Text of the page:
We see Dylan with tour manager Bob Neuwirth happily chatting about some black-tie gala piano tune like its some groovy jive; Dylan making constant humorous swipes at new it-boy Donovan and; Dylan dismantling the errors written about him in the press (“‘He smokes 80 a day.’ God, I’m glad I’m not me.”). We also see Dylan exploding at his entire entourage over a drunk throwing a bottle in the street; challenging ill-informed critics trying to interview him over tired notions; his manager handling a hotel’s noise complaint, saying that he’s the manager of Dylan but he’s far from in charge of him. There is a brutal scene where Dylan rebuffs a request from Baez that they sing together. She internalizes that brutal rejection, but the look on her face betrays the deep hurt she feels.
Dylan would never be this exposed in film ever again, which is why in some of the included interview audio found of Dylan in 2000, he admits that it’s really more his manager’s movie than it is his own. While another attempt was made at making a Dylan-centric film afterwards (including Dylan trying his own hand at directing, which, like fellow future auteur Prince, proved ill-advised), nothing can catch the strange, enigmatic charm that Dont Look Back still holds, ultimately proving to be more of a tone poem about a famous musician than it is a documentary outright. Given that it’s Dylan who’s the subject, however, such a treatment is fitting, even if it’s questionable as to whether the end product is satisfying on an emotional level.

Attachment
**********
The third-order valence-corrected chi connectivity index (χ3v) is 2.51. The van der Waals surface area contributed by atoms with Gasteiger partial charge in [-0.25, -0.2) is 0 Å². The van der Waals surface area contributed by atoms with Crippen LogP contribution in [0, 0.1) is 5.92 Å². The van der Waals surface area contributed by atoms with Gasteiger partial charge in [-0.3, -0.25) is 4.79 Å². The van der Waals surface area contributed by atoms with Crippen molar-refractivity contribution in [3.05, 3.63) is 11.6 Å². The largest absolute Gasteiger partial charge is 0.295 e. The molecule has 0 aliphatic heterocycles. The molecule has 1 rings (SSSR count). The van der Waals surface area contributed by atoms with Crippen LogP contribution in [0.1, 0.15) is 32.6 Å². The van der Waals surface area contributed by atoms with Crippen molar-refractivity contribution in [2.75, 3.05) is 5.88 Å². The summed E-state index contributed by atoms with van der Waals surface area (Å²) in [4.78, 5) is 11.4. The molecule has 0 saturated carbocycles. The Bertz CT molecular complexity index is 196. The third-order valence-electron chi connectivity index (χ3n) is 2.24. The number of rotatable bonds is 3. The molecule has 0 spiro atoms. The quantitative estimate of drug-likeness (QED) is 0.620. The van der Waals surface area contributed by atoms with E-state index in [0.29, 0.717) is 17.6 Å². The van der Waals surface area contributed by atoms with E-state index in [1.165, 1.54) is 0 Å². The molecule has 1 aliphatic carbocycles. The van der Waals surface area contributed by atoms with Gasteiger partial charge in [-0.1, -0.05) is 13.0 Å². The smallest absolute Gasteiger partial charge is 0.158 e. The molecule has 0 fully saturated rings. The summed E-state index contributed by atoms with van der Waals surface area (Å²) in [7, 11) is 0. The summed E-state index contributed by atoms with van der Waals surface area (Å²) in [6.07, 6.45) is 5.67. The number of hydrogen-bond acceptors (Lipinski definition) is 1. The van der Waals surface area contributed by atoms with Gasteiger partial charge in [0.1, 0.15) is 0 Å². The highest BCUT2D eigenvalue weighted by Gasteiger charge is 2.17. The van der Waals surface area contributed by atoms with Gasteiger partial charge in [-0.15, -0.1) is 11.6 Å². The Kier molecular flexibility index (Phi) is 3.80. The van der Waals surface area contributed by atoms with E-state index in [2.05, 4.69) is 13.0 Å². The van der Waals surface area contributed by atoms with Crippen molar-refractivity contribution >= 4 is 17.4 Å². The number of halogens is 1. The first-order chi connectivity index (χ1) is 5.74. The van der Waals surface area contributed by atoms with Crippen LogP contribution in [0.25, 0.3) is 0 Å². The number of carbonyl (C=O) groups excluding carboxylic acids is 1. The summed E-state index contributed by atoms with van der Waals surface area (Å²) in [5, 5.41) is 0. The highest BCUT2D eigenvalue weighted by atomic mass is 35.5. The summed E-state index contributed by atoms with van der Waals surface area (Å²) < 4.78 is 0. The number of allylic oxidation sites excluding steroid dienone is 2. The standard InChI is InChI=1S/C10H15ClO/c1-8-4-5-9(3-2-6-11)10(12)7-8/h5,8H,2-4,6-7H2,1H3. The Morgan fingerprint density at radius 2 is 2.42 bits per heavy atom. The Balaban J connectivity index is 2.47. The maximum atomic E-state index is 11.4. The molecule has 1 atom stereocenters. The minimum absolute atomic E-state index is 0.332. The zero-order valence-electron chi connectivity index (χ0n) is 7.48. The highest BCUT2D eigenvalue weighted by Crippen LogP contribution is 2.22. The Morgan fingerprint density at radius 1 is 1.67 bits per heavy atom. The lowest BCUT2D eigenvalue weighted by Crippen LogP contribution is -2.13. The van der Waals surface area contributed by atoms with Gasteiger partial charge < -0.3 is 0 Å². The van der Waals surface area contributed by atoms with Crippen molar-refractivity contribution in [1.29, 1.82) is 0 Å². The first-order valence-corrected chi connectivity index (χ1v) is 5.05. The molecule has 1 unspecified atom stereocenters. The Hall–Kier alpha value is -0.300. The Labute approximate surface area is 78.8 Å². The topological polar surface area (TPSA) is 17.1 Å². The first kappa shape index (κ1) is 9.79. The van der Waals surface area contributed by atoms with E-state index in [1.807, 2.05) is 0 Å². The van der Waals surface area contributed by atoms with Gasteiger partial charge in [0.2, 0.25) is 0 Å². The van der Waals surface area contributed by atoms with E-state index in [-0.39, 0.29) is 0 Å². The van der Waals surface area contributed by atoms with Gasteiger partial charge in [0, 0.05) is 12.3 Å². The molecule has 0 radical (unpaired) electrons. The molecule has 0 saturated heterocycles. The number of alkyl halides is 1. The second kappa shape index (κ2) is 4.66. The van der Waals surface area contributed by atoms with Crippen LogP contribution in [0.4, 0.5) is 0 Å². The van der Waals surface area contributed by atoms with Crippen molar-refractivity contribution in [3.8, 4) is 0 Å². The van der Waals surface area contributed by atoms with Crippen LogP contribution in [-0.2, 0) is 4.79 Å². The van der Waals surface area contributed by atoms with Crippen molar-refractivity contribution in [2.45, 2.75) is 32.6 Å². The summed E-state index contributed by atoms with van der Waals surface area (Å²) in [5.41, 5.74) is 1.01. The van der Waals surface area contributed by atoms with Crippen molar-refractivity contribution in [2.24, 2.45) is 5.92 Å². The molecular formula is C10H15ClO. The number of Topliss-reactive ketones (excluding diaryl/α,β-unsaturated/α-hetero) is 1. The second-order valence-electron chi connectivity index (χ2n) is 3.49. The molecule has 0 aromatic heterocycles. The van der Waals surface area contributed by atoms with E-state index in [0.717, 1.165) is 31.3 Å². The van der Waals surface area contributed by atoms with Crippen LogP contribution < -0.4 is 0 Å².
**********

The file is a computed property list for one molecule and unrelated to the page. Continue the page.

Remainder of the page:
This DVD being a Criterion release, there’s a nearly endless supply of supplemental material, including not one but two separate amalgams of outtakes from the same shoot (“65 Revisited” and “Snapshots from the Tour”, the former of which has a surprise appearance by Nico), a lively audio commentary with Pennebaker and Neuwirth (much of which is quoted in the essay booklet by Robert Polito), and several new interviews with the likes of Patti Smith and Griel Marcus. The most satisfying of all these extras, however, is a 30-minute documentary about Pennebaker’s history as a filmmaker and his growth through the years, with Pennebaker again being kind and amazed that all of this happened, still radiating an enthusiasm for his medium which is spellbinding to witness.
Also included is the aforementioned short “Baby”, his stunning cityscape-set-to-music short “Daybreak Express”, which, like “Subterranean Homesick Blues”, challenges the notion of being the first-ever music video proper, and “Lambert & Co.”, which features a vocal group auditioning for a major label. Included in the 30 minute Pennebaker short are clips from his other works, which tease the viewer with glimpses of his proto-Dont Look Back experiment “Jane”, as a young Jane Fonda prepares for the opening night of a play, as well as clips and excerpts from Pennebaker’s other accepted rock masterpiece, Monterey Pop.
Few people would ever question Dont Look Back‘s bonafides: its place in the cannon of rock films is merely accepted, and decades after the fact, few films have come close to matching its otherworldly style. In the pantheon of films centered around Dylan, only 2005’s Martin Scorsese epic No Direction Home comes close to matching Dont Look Backs‘s breadth and impact, but no where else would we ever see the type of Dylan who could, when pressed by a journalist about what his “real message” is, fire an off-the-cuff witticism like “Keep a good head and always carry a lightbulb!”
Moments like these are where Dont Look Back‘s magic lies, and it’s just as engaging to watch now, nearly a half-century after its initial release.